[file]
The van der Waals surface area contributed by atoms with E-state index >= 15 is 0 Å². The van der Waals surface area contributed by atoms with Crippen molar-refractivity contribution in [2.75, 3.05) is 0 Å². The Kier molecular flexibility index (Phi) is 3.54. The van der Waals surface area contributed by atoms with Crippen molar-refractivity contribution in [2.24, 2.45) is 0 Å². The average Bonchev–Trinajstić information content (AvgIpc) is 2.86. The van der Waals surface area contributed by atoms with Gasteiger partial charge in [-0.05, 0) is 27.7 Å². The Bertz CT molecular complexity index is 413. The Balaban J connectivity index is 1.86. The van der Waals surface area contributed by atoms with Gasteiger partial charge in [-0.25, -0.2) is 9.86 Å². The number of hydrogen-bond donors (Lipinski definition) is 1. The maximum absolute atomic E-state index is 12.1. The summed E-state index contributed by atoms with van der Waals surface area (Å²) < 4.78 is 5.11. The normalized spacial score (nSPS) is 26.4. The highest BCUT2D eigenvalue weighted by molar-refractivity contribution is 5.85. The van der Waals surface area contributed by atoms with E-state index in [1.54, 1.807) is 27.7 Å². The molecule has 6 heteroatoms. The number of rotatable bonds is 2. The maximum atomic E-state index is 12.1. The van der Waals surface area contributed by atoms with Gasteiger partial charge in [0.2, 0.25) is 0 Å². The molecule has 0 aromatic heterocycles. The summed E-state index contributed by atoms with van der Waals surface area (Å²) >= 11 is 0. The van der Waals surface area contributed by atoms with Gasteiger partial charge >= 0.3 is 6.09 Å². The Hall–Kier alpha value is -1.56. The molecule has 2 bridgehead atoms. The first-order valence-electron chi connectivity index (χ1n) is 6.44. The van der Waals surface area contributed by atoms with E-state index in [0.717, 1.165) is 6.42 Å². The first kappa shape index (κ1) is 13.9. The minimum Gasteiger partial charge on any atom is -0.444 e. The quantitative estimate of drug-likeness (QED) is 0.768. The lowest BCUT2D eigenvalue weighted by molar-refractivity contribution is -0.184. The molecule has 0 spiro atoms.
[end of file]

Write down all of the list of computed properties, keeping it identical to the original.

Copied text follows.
The van der Waals surface area contributed by atoms with E-state index >= 15 is 0 Å². The van der Waals surface area contributed by atoms with Crippen molar-refractivity contribution in [2.75, 3.05) is 0 Å². The Kier molecular flexibility index (Phi) is 3.54. The van der Waals surface area contributed by atoms with Crippen molar-refractivity contribution in [2.24, 2.45) is 0 Å². The average Bonchev–Trinajstić information content (AvgIpc) is 2.86. The van der Waals surface area contributed by atoms with Gasteiger partial charge in [-0.05, 0) is 27.7 Å². The Bertz CT molecular complexity index is 413. The Balaban J connectivity index is 1.86. The van der Waals surface area contributed by atoms with Gasteiger partial charge in [-0.25, -0.2) is 9.86 Å². The number of hydrogen-bond donors (Lipinski definition) is 1. The maximum absolute atomic E-state index is 12.1. The summed E-state index contributed by atoms with van der Waals surface area (Å²) < 4.78 is 5.11. The normalized spacial score (nSPS) is 26.4. The highest BCUT2D eigenvalue weighted by molar-refractivity contribution is 5.85. The van der Waals surface area contributed by atoms with E-state index in [1.54, 1.807) is 27.7 Å². The molecule has 6 heteroatoms. The number of rotatable bonds is 2. The maximum atomic E-state index is 12.1. The van der Waals surface area contributed by atoms with Gasteiger partial charge in [0.2, 0.25) is 0 Å². The molecule has 0 aromatic heterocycles. The summed E-state index contributed by atoms with van der Waals surface area (Å²) >= 11 is 0. The van der Waals surface area contributed by atoms with Gasteiger partial charge >= 0.3 is 6.09 Å². The Hall–Kier alpha value is -1.56. The molecule has 2 bridgehead atoms. The first-order valence-electron chi connectivity index (χ1n) is 6.44. The van der Waals surface area contributed by atoms with E-state index in [0.717, 1.165) is 6.42 Å². The first kappa shape index (κ1) is 13.9. The minimum Gasteiger partial charge on any atom is -0.444 e. The quantitative estimate of drug-likeness (QED) is 0.768. The lowest BCUT2D eigenvalue weighted by molar-refractivity contribution is -0.184. The molecule has 0 spiro atoms.